Development of Cathode Materials and Electrolytes for High-energy Lithium-sulfur Batteries

Open Access
Chen, Shuru
Graduate Program:
Mechanical Engineering
Doctor of Philosophy
Document Type:
Date of Defense:
March 03, 2015
Committee Members:
  • Donghai Wang, Dissertation Advisor
  • Chao Yang Wang, Committee Member
  • Md Amanul Haque, Committee Member
  • Michael Anthony Hickner, Committee Member
  • Lithium-Sulfur
  • Batteries
  • Electrolyte
  • Cathode
  • Dimethyl Disulfide
  • Silicon anode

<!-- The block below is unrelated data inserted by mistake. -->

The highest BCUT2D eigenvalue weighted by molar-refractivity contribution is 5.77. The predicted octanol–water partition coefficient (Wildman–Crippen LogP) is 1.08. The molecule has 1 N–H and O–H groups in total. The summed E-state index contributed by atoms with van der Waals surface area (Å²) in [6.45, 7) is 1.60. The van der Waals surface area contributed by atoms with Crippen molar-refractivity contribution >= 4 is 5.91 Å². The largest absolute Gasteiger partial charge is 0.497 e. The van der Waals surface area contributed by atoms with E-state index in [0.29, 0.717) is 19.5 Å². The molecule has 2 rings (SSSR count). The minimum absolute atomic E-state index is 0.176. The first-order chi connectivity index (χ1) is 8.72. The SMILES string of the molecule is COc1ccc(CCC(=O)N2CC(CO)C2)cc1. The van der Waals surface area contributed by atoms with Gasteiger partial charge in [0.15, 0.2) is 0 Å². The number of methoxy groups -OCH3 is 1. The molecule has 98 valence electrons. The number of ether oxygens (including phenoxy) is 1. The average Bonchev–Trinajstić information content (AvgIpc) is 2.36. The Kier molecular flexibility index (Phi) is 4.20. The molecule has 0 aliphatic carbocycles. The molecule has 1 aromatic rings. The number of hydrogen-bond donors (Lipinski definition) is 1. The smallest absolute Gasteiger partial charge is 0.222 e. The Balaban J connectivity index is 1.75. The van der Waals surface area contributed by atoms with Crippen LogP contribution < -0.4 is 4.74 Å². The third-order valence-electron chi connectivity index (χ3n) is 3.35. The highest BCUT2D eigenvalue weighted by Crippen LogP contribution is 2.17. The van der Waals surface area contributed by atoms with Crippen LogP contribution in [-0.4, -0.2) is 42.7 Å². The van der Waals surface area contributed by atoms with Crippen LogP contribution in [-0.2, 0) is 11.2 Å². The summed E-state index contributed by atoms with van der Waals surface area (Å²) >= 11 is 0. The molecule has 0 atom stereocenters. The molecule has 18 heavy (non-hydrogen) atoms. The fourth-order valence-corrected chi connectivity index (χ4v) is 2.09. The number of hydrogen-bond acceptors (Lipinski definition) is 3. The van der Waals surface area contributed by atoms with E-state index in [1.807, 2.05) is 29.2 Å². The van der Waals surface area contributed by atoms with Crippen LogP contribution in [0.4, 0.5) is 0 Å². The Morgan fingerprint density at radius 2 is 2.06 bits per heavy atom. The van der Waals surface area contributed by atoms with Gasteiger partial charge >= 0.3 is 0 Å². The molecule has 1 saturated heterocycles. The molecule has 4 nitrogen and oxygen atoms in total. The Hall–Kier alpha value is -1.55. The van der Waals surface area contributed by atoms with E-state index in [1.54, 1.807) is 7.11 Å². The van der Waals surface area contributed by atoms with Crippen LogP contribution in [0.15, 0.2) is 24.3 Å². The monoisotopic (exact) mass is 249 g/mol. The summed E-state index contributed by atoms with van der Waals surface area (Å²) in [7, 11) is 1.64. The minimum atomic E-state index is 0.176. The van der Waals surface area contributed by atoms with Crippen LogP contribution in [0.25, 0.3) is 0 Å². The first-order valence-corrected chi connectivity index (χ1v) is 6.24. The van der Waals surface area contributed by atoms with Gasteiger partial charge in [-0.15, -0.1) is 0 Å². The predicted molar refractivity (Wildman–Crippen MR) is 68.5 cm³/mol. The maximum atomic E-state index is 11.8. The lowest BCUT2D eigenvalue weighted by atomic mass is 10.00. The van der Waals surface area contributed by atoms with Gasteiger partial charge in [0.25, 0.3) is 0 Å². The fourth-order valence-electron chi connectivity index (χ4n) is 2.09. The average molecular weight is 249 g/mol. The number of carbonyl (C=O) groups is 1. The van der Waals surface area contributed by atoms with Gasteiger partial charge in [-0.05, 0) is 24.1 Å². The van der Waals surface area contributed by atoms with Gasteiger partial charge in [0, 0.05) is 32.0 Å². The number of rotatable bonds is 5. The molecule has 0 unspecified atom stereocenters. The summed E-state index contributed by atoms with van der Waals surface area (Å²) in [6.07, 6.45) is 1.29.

Rechargeable lithium-sulfur (Li-S) batteries have attracted great attention because they promise an energy density 3-5 times higher than that of current state-of-the-art lithium ion batteries at lower cost. However, current Li-S frequently suffer from low practical energy density, poor cycle life, low efficiency, and high self-discharge. Those issues mainly stem from the poor conductivity of sulfur and its lithiated products, the dissolution and side-reactions of intermediate lithium polysulfides, and the unstable lithium-electrolyte interface. This dissertation focuses on development of high-sulfur-fraction carbon/sulfur composite cathode materials and efficient electrolyte systems for Li-S batteries, aiming to improve both their practical energy densities and electrochemical performance. In Chapter 3, hollow carbon (HC) spheres with extremely high specific volume (>10 cm3 g-1) are shown to accommodate ultrahigh sulfur fraction (~90 wt%) in their nano-scale pores. The obtained HC/S composites enable high areal sulfur loading of up to 6.9 mg cm-2 in the cathode electrode using industry-adopted coating techniques. In addition, a new hydrofluoroether-based electrolyte is shown to significantly mitigate polysulfide dissolution and also to facilitate the electrochemical reactions of sulfur cathodes. Combined with this new electrolyte, the high-sulfur-fraction and high-areal-loading HC/S composite cathode can achieve exceptional performance, which can significantly improve both the cyclability and the practical energy density of the Li-S batteries. In chapter 4, substituting soluble Li polysulfides for conventional Li salts in the commonly used Li-S electrolyte is found to not only contribute extra capacity but also significantly improve the cycling performance of Li-S cells. In chapter 5, a new functional electrolyte system using electrochemically active organosulfides (e.g., dimethyl disulfide) as co-solvents is shown to reduce the required electrolyte amount while at the same time increasing cell capacity. The organosulfides lead to a new reaction pathway for sulfur cathodes, which involves the chemical reactions between organosulfides and sulfur to new intermediate organopolysulfides, followed by their subsequent electrochemical reactions during cell cycling. Through this new mechanism, the functional organosulfide electrolyte not only contributes a significant amount of capacity, but also enables good cathode cyclability by way of an automatic discharge shutoff mechanism. This new functional electrolyte system thus promises high energy density for Li-S batteries. In the appendix, the development of silicon-carbon yolk-shell nanocomposite materials is discussed. These high-performance silicon anode materials can potentially be used to replace the Li anode, which in the long term can improve the cycle life and safety of Li-S batteries.